BOTSWANA HIKES UP HIV BUDGET
GABARONE- Botswana's fight against HIV/AIDS has received a boost through an increased share in the country's budget.
This emerged when Baldezi Gaolathe, the Botswana Finance Minister, presented the 2004/05 budget in Parliament. Gaolathe says that the State President's Office, which controls finances for the HIV/Aids campaign had been given the largest share of the development budget at 27%, but the amounts allocated to the Botswana Defence Force and police had been cut.
The government has committed about $9.4 million to the fight against the disease. Projects for completion by the end of the 2005/06-budget year also include the upgrading of seven hospitals. - Sapa
MUGABE AXES MINISTERS IN CABINET RESHUFFLE
HARARE- Robert Mugabe, the Zimbabwean President has dropped a couple of political associates from his government in a cabinet reshuffle.
In a long-awaited reshuffle, Mugabe axed Edward Chindori-Chininga, the Mines Minister and replaced Herbert Murerwa, the Finance Minister, with his deputy, Chris Kurineri. However, Mugabe has retained his overall ministerial team. It includes the combative trio of Agriculture Minister Joseph Made, Jonathan Moyo, the Information Minister and Justice Minister Patrick Chinamasa.
The reshuffle coincides with a government drive against corruption in the public and private sector. Reuters
UN POSITIVE ON ELECTION ASSESMENT IN IRAQ
UNITED NATIONS- Koffi Annan, the UN Secretary General, says the work of a UN team in Iraq that is assessing elections viability, before the US-led coalition hands over power to Iraqis, is going extremely well.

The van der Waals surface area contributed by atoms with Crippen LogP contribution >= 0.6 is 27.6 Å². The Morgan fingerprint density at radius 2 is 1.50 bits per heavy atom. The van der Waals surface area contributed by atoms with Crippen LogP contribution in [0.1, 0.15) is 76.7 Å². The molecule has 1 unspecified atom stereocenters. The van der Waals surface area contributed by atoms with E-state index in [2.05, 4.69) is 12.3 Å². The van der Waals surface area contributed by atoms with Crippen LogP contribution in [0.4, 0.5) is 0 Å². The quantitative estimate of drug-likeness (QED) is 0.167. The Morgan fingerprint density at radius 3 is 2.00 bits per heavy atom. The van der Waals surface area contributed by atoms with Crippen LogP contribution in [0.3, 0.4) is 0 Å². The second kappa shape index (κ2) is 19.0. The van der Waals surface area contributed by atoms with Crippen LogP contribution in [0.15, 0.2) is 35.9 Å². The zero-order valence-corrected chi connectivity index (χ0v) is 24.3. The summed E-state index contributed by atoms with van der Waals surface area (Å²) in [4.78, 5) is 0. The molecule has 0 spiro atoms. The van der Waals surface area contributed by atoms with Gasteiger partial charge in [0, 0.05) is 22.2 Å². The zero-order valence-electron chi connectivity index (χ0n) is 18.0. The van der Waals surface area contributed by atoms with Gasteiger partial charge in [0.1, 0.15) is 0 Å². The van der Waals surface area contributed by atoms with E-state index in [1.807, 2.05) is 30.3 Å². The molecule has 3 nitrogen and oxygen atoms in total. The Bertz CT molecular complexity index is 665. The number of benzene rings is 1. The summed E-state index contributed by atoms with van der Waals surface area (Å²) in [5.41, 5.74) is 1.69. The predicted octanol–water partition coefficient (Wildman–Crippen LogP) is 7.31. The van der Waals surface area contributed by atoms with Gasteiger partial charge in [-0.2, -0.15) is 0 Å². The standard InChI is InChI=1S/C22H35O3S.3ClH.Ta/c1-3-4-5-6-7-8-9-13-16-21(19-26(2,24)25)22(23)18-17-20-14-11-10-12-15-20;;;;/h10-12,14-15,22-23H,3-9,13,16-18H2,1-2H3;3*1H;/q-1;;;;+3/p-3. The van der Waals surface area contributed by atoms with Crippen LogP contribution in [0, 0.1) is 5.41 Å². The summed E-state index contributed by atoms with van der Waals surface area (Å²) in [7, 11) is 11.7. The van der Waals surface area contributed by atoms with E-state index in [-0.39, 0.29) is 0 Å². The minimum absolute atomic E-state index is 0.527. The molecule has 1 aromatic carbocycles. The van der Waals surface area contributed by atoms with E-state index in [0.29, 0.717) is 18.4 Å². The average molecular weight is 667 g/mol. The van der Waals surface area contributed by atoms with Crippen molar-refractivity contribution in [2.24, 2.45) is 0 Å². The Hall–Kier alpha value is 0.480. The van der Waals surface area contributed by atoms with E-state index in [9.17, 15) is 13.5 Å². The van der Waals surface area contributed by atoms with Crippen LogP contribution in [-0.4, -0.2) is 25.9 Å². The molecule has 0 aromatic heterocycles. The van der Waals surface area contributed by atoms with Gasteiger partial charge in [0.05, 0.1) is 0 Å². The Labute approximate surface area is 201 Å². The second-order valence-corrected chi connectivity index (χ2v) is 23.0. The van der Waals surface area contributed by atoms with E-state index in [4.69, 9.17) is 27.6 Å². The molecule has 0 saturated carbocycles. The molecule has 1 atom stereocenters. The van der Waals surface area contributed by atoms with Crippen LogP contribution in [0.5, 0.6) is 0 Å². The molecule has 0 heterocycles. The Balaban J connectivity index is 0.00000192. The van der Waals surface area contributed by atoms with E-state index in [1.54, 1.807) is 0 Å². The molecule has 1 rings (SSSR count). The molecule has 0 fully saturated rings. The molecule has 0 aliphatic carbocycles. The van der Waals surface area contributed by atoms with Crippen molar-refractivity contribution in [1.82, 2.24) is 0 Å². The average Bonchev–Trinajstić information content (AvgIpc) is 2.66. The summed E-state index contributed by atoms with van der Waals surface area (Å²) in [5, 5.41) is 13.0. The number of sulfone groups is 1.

Annan says the team met with the US-led coalition and the Iraqi Governing Council. During the talks with the Governing Council on Sunday, Sunni Muslim Arabs echoed the US view that early elections were not practical because of the need for extensive preparations to ensure a fair and credible ballot. However, most of the Shiite members favoured an early vote, arguing that sufficient data was available to guarantee an acceptable election.
Annan says the team is operating on the assumption that the US-led coalition will transfer power by the 30th of June, as called for in its agreement of the 15th of November with the Iraqi Governing Council. -Sapa-AP
LIBYAN FOREIGN MINISTER MEETS BLAIR
TRIPOLI- Mohamed Chalgam, the Libyan Foreign Minister, will meet Tony Blair, the British Prime Minister, in London later today. It will be the first meeting at this level for more than 20 years.
British officials have described Chalgam's visit as a milestone in steadily improving relations and part of wider efforts to end Libya's status as a pariah state. Blair is expected to urge Libya to stick to the timetable of dismantling its weapons of mass destruction programmes.
Meanwhile, Silvio Berlusconi, the Italian Prime Minister, will visit Libya today. He is likely to seek similar assurances from Tripoli that it is dismantling its weapons programmes.
Also, Colin Powell, the US Secretary of State, says he has called on Pakistan to uproot a network, which is believed to be led by a Pakistani scientist who gave nuclear weapons technology to Libya, Iran and North Korea.
However, Powell has repeated that it is up to Pakistan to decide the fate of the scientist, Abdul Qadeer Khan. Pervez Musharraf, the Pakistani President, who is a key ally in the US war on terrorism, granted Khan a pardon. -BBC
NIGERIA REACHES SETTLEMENT IN FUEL TAX DEBARCLE
ABUJA- The Nigerian government and unions have agreed to seek a negotiated settlement to a dispute over a new fuel tax.